Mental health problems do not affect
three or four out of every five persons
but one out of one.
~ William C. Menninger (1899-1966)
May is Mental Health Month and Depression is the mental health problem I am talking about today. It is not unusual for someone who has Multiple Sclerosis to be depressed.
Depression may be described as feeling sad, blue, unhappy, miserable, or down in the dumps. Most of us feel this way at one time or another for short periods. True clinical depression is a mood disorder in which feelings of sadness, loss, anger, or frustration interfere with everyday life for an extended period of time.
Multiple sclerosis is a neurological condition that often progresses into disability. New symptoms and long-lasting symptoms all leave the MSer feeling helpless, hopeless and depressed. All of this is equivalent to the loss of a loved one or a life that cannot be recovered. It often involves the five-step grief process of denial, anger, bargaining, depression and acceptance. Many of us with MS go through that five-step process with every new symptom and, therefore, depression is sometimes a part of our lives. Sadly, some of us are stuck in the depression stage. MSers are said to be three times more likely to develop depression than the general population.
Characteristic of a chronic condition, MS symptoms are often serious and unpredictable. There is no way an MSer can predict when to expect a symptom, which symptom it might be, how serious it might be, how long it might last and whether it might come back. All of this sounds like a recipe for depression to me.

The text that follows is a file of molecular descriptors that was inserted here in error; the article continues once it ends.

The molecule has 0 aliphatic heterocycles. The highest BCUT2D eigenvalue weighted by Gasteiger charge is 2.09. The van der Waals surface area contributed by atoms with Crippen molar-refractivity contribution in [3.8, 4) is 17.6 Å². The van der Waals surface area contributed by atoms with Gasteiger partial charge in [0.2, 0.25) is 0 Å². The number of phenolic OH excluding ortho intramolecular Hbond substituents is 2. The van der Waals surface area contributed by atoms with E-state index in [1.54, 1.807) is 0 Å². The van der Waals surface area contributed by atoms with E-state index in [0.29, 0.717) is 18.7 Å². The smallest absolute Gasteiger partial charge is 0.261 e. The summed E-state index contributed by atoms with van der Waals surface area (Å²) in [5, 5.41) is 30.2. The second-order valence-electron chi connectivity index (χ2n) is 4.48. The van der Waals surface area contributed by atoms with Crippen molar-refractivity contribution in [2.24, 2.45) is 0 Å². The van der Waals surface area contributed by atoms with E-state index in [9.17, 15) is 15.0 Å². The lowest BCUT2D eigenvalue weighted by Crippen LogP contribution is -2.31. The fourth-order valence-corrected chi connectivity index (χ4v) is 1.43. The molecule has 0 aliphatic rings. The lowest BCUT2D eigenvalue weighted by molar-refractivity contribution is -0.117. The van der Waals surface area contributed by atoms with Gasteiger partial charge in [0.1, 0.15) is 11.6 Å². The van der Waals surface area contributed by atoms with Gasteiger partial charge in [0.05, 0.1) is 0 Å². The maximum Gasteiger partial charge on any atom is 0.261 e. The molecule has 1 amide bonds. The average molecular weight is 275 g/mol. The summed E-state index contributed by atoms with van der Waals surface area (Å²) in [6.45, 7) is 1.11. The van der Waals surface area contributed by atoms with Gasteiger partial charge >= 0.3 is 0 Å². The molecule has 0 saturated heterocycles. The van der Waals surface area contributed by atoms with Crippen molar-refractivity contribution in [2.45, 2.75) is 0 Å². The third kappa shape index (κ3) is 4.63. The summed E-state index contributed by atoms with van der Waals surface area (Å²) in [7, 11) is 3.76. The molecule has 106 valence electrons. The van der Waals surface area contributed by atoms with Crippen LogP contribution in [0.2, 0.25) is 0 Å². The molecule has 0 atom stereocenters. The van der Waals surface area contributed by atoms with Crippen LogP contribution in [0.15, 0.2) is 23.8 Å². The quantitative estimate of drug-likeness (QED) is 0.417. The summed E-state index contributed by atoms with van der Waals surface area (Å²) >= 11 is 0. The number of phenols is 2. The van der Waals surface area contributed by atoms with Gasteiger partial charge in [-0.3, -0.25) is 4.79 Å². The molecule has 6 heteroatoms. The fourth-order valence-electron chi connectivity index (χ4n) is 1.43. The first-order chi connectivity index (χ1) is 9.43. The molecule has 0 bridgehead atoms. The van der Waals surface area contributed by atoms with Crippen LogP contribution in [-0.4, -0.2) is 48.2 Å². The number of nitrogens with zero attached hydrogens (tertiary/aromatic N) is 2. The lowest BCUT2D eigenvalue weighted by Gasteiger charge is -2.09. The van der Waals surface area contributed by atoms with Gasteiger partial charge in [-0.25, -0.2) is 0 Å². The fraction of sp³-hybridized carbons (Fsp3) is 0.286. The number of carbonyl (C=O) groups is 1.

MS-Related Reasons for Depression
One link between multiple sclerosis and depression may be physiological. First, insulating myelin may be destroyed by the disease. This prevents nerves from transmitting signals affecting mood. In addition, a plaque may develop in the Limbic Cortex, the area of the brain that controls emotions. Then the disease may create chronic depression as a symptom which may come and go as unpredictably as any other MS symptom. This organic cause may strike at any time regardless of stress or any other symptom.
2. Isolation and Loneliness
A typical cause of depression is dealing with the uncertainty and stress of any MS symptom as it comes and goes at any time. Recurring symptoms such as fatigue, weakness, and pain may interfere with the ability to complete daily tasks and therefore to keep a job. Suddenly the environment changes, often not by choice. In addition, loss of a job interferes with personal lives because the coworkers are no longer available daily, and other friends are busy during working hours, too. This may cause isolation and even loneliness. To organize or attend social activities is difficult. Energy and effort are needed to socialize, especially when fatigue sets in. It is often difficult to make a commitment knowing a symptom may suddenly appear and interfere with a schedule.